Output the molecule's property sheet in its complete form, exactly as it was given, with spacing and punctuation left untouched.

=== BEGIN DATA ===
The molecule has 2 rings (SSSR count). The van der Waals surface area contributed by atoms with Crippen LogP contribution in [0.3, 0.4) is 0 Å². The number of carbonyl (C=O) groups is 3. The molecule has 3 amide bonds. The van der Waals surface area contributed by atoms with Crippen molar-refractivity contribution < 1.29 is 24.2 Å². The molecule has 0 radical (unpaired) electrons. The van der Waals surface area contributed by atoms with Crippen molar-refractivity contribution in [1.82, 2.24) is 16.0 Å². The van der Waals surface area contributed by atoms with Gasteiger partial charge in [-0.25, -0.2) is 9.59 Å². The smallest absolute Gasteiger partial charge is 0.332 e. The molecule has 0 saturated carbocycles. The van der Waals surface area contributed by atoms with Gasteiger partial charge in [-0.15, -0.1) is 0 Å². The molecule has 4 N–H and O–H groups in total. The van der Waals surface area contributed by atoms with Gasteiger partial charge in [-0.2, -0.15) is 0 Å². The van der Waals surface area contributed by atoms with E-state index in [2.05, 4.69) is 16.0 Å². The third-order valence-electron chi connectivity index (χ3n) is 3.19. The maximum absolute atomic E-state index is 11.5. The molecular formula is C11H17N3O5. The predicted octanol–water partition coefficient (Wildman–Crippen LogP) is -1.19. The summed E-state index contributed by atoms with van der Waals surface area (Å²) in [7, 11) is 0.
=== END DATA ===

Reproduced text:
The molecule has 2 rings (SSSR count). The van der Waals surface area contributed by atoms with Crippen LogP contribution in [0.3, 0.4) is 0 Å². The number of carbonyl (C=O) groups is 3. The molecule has 3 amide bonds. The van der Waals surface area contributed by atoms with Crippen molar-refractivity contribution < 1.29 is 24.2 Å². The molecule has 0 radical (unpaired) electrons. The van der Waals surface area contributed by atoms with Crippen molar-refractivity contribution in [1.82, 2.24) is 16.0 Å². The van der Waals surface area contributed by atoms with Gasteiger partial charge in [-0.25, -0.2) is 9.59 Å². The smallest absolute Gasteiger partial charge is 0.332 e. The molecule has 0 saturated carbocycles. The van der Waals surface area contributed by atoms with Gasteiger partial charge in [-0.15, -0.1) is 0 Å². The molecule has 4 N–H and O–H groups in total. The van der Waals surface area contributed by atoms with Gasteiger partial charge in [-0.2, -0.15) is 0 Å². The van der Waals surface area contributed by atoms with E-state index in [2.05, 4.69) is 16.0 Å². The third-order valence-electron chi connectivity index (χ3n) is 3.19. The maximum absolute atomic E-state index is 11.5. The molecular formula is C11H17N3O5. The predicted octanol–water partition coefficient (Wildman–Crippen LogP) is -1.19. The summed E-state index contributed by atoms with van der Waals surface area (Å²) in [7, 11) is 0.